Let’s start with the size of leagues or associations by the number of teams and their fans.  These will strictly be men’s sports.

 

Number of Teams and Confederations

In the NFL there are 32 teams that play for the Super Bowl Championship.  In the NBA there are 30 teams that play for the NBA Championship.  In MLB there are also 30 teams that play for the World Series Championship.  These three American professional sports have a total of 92 teams playing for three different championships.  Now let us examine FIFA, or the Fédération Internationale de Football Association.

fifa_logoFor just over three years, 226 national teams all over the world (as of 2014) compete for inclusion into the opening group-play in the FIFA World Cup tournament held every four years.  That is over 7-times larger than the NFL and nearly 8-times larger than the NBA and MLB association and league respectively.  But this comparison isn’t quite accurate; it doesn’t portray the true size of professional soccer players and their pro teams in each of those 226 FIFA nations.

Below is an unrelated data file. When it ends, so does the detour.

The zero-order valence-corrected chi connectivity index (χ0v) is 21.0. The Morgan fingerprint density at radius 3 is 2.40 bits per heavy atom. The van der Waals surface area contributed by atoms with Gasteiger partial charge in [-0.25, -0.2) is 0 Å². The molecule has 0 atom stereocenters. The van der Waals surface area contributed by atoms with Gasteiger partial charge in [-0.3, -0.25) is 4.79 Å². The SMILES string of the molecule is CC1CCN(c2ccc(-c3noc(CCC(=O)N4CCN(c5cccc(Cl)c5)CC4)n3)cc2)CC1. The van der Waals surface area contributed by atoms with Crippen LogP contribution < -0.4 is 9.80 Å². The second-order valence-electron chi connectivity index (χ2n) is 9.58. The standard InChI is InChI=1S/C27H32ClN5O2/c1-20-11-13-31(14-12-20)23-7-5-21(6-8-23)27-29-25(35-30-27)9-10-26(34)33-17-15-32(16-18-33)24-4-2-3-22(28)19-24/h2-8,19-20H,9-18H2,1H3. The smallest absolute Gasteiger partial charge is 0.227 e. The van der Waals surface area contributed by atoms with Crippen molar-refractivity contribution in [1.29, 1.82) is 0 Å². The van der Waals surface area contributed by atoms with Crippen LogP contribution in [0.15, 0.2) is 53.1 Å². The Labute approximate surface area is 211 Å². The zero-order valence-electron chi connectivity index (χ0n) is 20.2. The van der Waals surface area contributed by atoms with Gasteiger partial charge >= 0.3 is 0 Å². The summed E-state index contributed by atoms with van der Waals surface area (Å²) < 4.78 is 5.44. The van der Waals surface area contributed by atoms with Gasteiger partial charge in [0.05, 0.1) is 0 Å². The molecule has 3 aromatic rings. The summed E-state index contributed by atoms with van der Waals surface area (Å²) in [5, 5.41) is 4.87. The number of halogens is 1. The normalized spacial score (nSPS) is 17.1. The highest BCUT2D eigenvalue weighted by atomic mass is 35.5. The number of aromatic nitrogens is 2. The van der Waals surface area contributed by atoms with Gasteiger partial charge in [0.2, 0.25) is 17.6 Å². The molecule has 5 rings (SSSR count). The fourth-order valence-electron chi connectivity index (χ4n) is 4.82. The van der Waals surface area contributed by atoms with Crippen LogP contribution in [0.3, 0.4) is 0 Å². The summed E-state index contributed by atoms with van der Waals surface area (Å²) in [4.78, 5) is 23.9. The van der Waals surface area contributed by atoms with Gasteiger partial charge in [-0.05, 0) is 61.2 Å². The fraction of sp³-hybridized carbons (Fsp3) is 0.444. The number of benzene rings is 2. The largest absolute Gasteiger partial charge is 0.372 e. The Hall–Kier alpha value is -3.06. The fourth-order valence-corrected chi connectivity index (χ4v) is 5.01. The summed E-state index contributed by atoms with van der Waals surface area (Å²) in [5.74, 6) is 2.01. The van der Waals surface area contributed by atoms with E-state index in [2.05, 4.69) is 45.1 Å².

FIFA is comprised of six (6) futebol, or soccer associations, represented by individual continents.  The CAF (Confederation of African Football) comprises 54 national teams, each of those nations with professional leagues of teams/clubs totaling approximately 408 teams within those 54 nations; each team with an approximate roster of 22-25 players.  Additionally, the 408 teams are merely the Top professional teams in the continent’s Top Leagues.  There are typically lower 2nd and 3rd division leagues, or more, on each continent.